At the vet schools, students tend to learn a lot about the more esoteric and uncommon diseases, operations and procedures – this is because they operate referral hospitals (although Nottingham uses an expanded version of the EMS system for virtually all their clinical tuition). Although they do have first opinion practices, in all seven schools the teaching tends to be biased towards the rare and exotic. Out in general practice, however, the axiom “Common things are common” applies – for every septic pedal joint, there are dozens of simple hoof abscesses!…………………..

BEVA Congress 2012 – How Horse Vets Keep Up to Date

As vets, we’re always trying to do the very best for our patients. However, veterinary medicine is constantly changing – every year, hundreds, even thousands of new papers are published, new drugs become available, and new machines and tools come on the market. What was the “gold standard” of treatment for a disease ten years ago might now be proven to be more harmful than helpful! At a recent conference (BEVA Congress – see below for more on that…), John Walmsey, one of the foremost and best respected members of the profession, gave the plenary lecture talking about the massive changes that have taken place in equine veterinary care in the four and a half decades since he graduated. The drugs we have now are far more effective, the machines and tools more robust and more useful. Even ten years ago, MRI in the horse was really rare and (to be honest) unreliable; now it’s a standard tool in working up a complex lameness. As a result, with the field of knowledge constantly changing, it’s more important than ever for vets in practice to keep up!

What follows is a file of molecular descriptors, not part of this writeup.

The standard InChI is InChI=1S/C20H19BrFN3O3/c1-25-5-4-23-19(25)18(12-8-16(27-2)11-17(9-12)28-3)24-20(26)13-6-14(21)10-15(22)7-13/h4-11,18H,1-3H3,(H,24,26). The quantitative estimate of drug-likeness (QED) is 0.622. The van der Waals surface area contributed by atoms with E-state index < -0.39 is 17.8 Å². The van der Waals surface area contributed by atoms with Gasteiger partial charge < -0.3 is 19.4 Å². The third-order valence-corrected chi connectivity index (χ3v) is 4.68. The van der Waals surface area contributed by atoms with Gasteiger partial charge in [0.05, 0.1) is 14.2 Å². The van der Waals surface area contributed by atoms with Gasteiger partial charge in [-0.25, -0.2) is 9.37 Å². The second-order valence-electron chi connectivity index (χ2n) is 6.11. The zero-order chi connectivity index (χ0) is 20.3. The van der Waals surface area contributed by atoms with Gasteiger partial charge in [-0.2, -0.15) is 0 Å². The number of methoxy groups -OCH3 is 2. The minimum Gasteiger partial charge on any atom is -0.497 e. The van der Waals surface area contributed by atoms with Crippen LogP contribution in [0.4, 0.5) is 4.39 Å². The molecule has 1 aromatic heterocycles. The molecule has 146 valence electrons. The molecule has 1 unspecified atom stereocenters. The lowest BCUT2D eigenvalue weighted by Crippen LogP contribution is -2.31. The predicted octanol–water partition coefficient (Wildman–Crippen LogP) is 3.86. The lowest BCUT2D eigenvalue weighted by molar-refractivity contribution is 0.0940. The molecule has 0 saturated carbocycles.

The process of keeping up to date is known as CPD (Continuing Professional Development), and we are expected to do at least 5 days a year. It can be made up in a number of ways, including lectures, seminars, webinars, practical courses and reading journals and papers. Like most equine vets, I receive the big journals Equine Veterinary Journal and Equine Veterinary Education, which (respectively) publish papers on equine science and equine surgery and medicine. I also try to attend relevant courses and lectures as often as I can.

In September, I was at the BEVA (British Equine Veterinary Association) Congress in Birmingham. This is one of the biggest gatherings of horse vets in the world, and I try to go most years. Congress lasts for three days of lectures and seminars, as well as a large commercial exhibition. It’s a great place to go to pick up the latest ideas, new treatments and medicines, and catch up with colleagues from across the country. I sometimes think we learn almost as much from talking over cases with colleagues as we do in the lecture theatres!

This year was notable for…

Cost of Vets – A sad story but an important message

This week I was in a situation which made me feel angry, sad, frustrated and powerless all at once. I wanted to share it because I think it highlights a really important issue about vets, pet care and cost. However, I will warn you it doesn’t have a happy ending.